CLAIM: Solomon writes, “I know that there is nothing better for them than to rejoice and to do good in one’s lifetime; 13 moreover, that every man who eats and drinks sees good in all his labor—it is the gift of God” (Eccl. 3:12-13). Does this mean that hedonism is the purpose of life?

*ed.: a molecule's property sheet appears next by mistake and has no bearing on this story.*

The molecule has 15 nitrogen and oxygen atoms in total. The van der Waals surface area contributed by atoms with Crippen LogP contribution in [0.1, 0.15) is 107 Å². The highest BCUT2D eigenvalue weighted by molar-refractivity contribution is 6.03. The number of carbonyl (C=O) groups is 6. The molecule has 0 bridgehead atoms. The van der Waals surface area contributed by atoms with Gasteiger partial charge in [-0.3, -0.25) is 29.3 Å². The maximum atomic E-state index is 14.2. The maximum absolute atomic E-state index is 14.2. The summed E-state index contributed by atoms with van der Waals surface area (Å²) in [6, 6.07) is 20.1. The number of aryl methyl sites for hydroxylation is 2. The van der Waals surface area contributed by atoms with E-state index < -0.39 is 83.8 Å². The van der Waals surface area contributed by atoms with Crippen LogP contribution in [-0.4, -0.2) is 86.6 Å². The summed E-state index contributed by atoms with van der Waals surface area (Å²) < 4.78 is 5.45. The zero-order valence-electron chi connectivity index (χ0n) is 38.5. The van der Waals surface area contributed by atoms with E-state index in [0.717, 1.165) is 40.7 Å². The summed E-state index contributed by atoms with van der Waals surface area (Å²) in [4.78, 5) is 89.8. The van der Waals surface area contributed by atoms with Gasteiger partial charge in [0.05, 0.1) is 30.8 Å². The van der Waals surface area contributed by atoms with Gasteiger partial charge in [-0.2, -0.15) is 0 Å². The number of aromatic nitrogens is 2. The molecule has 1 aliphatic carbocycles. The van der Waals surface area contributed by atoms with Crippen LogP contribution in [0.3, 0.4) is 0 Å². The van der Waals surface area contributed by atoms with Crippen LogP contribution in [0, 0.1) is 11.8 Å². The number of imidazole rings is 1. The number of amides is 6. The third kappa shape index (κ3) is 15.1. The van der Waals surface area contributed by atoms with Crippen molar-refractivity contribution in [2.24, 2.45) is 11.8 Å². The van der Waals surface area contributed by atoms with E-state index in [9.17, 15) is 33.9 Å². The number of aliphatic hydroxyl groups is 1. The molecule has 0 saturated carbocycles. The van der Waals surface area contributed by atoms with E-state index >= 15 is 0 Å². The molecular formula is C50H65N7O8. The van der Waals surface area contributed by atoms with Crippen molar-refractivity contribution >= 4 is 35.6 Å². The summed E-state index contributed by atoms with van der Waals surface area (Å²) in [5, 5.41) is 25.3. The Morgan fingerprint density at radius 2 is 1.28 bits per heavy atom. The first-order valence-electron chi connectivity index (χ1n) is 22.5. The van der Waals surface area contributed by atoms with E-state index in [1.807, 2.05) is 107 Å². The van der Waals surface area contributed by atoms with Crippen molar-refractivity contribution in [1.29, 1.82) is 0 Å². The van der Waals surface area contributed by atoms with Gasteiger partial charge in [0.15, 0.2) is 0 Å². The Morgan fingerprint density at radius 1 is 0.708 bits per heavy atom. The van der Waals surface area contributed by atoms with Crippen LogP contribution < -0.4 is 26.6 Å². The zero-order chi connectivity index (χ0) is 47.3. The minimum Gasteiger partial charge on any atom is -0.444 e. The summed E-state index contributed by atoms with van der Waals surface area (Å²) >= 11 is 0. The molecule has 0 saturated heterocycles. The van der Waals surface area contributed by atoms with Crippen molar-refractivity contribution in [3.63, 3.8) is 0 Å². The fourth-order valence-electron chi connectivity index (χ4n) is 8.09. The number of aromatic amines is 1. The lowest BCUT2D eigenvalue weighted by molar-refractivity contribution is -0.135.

RESPONSE: This would contradict all that Solomon wrote in chapter 2 of his book, where he shows the meaninglessness of hedonism. Instead, his focus here is not on eating and drinking, but rather, on “do[ing] good” and having a lasting effect on eternity (Eccl. 3:11). The Bible teaches that we will all be rewarded for our works (2 Cor. 5:10; Rom. 14:10; Eph. 6:8). Thus Solomon seems to be focusing on how our lives’ work will impact eternity, which is the context of this statement (Eccl. 3:11).